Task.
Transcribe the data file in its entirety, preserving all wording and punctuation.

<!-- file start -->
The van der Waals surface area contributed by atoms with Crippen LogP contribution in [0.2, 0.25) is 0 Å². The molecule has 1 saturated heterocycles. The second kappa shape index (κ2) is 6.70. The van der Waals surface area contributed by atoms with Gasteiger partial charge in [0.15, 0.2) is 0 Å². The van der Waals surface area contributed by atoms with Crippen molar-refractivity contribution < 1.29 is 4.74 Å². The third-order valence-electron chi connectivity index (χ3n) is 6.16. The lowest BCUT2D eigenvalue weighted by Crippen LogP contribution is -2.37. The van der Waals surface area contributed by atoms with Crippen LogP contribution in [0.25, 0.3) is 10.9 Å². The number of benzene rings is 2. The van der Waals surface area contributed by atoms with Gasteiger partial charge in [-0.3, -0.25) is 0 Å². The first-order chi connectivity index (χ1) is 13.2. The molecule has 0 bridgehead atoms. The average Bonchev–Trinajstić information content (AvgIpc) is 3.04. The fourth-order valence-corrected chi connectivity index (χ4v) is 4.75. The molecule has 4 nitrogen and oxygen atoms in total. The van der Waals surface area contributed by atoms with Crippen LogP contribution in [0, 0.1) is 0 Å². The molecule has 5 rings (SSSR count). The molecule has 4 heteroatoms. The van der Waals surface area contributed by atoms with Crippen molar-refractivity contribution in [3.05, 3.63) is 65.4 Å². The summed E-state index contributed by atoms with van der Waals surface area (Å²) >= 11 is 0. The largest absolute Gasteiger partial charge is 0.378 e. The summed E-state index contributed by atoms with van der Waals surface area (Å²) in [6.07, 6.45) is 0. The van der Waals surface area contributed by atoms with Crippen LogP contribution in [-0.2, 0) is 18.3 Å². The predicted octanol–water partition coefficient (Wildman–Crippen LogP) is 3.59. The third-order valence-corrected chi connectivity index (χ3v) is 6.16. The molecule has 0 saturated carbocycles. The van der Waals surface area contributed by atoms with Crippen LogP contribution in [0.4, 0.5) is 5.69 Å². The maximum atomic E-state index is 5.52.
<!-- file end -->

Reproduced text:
The van der Waals surface area contributed by atoms with Crippen LogP contribution in [0.2, 0.25) is 0 Å². The molecule has 1 saturated heterocycles. The second kappa shape index (κ2) is 6.70. The van der Waals surface area contributed by atoms with Gasteiger partial charge in [0.15, 0.2) is 0 Å². The van der Waals surface area contributed by atoms with Crippen molar-refractivity contribution < 1.29 is 4.74 Å². The third-order valence-electron chi connectivity index (χ3n) is 6.16. The lowest BCUT2D eigenvalue weighted by Crippen LogP contribution is -2.37. The van der Waals surface area contributed by atoms with Crippen LogP contribution in [0.25, 0.3) is 10.9 Å². The number of benzene rings is 2. The van der Waals surface area contributed by atoms with Gasteiger partial charge in [-0.3, -0.25) is 0 Å². The first-order chi connectivity index (χ1) is 13.2. The molecule has 0 bridgehead atoms. The average Bonchev–Trinajstić information content (AvgIpc) is 3.04. The fourth-order valence-corrected chi connectivity index (χ4v) is 4.75. The molecule has 4 nitrogen and oxygen atoms in total. The van der Waals surface area contributed by atoms with Crippen LogP contribution in [0, 0.1) is 0 Å². The molecule has 5 rings (SSSR count). The molecule has 4 heteroatoms. The van der Waals surface area contributed by atoms with Crippen molar-refractivity contribution in [3.05, 3.63) is 65.4 Å². The summed E-state index contributed by atoms with van der Waals surface area (Å²) >= 11 is 0. The largest absolute Gasteiger partial charge is 0.378 e. The summed E-state index contributed by atoms with van der Waals surface area (Å²) in [6.07, 6.45) is 0. The van der Waals surface area contributed by atoms with Crippen LogP contribution in [-0.2, 0) is 18.3 Å². The predicted octanol–water partition coefficient (Wildman–Crippen LogP) is 3.59. The third-order valence-corrected chi connectivity index (χ3v) is 6.16. The molecule has 0 saturated carbocycles. The van der Waals surface area contributed by atoms with Crippen LogP contribution in [0.4, 0.5) is 5.69 Å². The maximum atomic E-state index is 5.52.